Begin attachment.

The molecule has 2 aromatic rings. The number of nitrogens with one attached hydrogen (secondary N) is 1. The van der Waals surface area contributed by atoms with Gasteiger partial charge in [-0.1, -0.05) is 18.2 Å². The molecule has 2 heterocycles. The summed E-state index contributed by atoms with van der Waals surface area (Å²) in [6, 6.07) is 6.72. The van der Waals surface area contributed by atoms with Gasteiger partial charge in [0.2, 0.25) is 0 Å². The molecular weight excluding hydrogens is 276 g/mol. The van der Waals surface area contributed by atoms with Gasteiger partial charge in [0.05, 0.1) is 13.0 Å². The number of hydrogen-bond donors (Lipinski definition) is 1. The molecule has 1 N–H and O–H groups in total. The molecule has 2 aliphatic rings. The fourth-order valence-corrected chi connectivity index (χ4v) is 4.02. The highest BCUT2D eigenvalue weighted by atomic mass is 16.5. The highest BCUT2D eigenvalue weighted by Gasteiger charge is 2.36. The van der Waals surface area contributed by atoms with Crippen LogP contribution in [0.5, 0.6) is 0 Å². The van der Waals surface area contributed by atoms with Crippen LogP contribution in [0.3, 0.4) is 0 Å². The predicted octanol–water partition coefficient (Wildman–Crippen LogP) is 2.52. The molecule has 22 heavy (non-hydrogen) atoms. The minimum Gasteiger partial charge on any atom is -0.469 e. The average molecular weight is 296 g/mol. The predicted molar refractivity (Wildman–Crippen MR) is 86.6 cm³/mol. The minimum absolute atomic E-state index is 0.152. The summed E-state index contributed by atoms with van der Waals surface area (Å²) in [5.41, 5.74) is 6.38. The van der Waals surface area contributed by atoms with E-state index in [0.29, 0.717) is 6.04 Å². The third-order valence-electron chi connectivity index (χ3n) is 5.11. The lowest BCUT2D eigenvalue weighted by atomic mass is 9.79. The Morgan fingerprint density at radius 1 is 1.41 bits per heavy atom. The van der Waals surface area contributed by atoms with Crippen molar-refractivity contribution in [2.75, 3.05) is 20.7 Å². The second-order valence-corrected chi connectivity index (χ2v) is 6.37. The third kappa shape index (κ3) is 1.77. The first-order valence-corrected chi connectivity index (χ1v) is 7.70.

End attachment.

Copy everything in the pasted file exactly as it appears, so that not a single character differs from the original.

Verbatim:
The molecule has 2 aromatic rings. The number of nitrogens with one attached hydrogen (secondary N) is 1. The van der Waals surface area contributed by atoms with Gasteiger partial charge in [-0.1, -0.05) is 18.2 Å². The molecule has 2 heterocycles. The summed E-state index contributed by atoms with van der Waals surface area (Å²) in [6, 6.07) is 6.72. The van der Waals surface area contributed by atoms with Gasteiger partial charge in [0.2, 0.25) is 0 Å². The molecular weight excluding hydrogens is 276 g/mol. The van der Waals surface area contributed by atoms with Gasteiger partial charge in [0.05, 0.1) is 13.0 Å². The number of hydrogen-bond donors (Lipinski definition) is 1. The molecule has 1 N–H and O–H groups in total. The molecule has 2 aliphatic rings. The fourth-order valence-corrected chi connectivity index (χ4v) is 4.02. The highest BCUT2D eigenvalue weighted by atomic mass is 16.5. The highest BCUT2D eigenvalue weighted by Gasteiger charge is 2.36. The van der Waals surface area contributed by atoms with Crippen LogP contribution in [0.5, 0.6) is 0 Å². The van der Waals surface area contributed by atoms with Crippen LogP contribution in [0.3, 0.4) is 0 Å². The predicted octanol–water partition coefficient (Wildman–Crippen LogP) is 2.52. The molecule has 22 heavy (non-hydrogen) atoms. The minimum Gasteiger partial charge on any atom is -0.469 e. The average molecular weight is 296 g/mol. The predicted molar refractivity (Wildman–Crippen MR) is 86.6 cm³/mol. The minimum absolute atomic E-state index is 0.152. The summed E-state index contributed by atoms with van der Waals surface area (Å²) in [5.41, 5.74) is 6.38. The van der Waals surface area contributed by atoms with E-state index in [0.29, 0.717) is 6.04 Å². The third-order valence-electron chi connectivity index (χ3n) is 5.11. The lowest BCUT2D eigenvalue weighted by atomic mass is 9.79. The Morgan fingerprint density at radius 1 is 1.41 bits per heavy atom. The van der Waals surface area contributed by atoms with Crippen molar-refractivity contribution in [2.75, 3.05) is 20.7 Å². The second-order valence-corrected chi connectivity index (χ2v) is 6.37. The third kappa shape index (κ3) is 1.77. The first-order valence-corrected chi connectivity index (χ1v) is 7.70.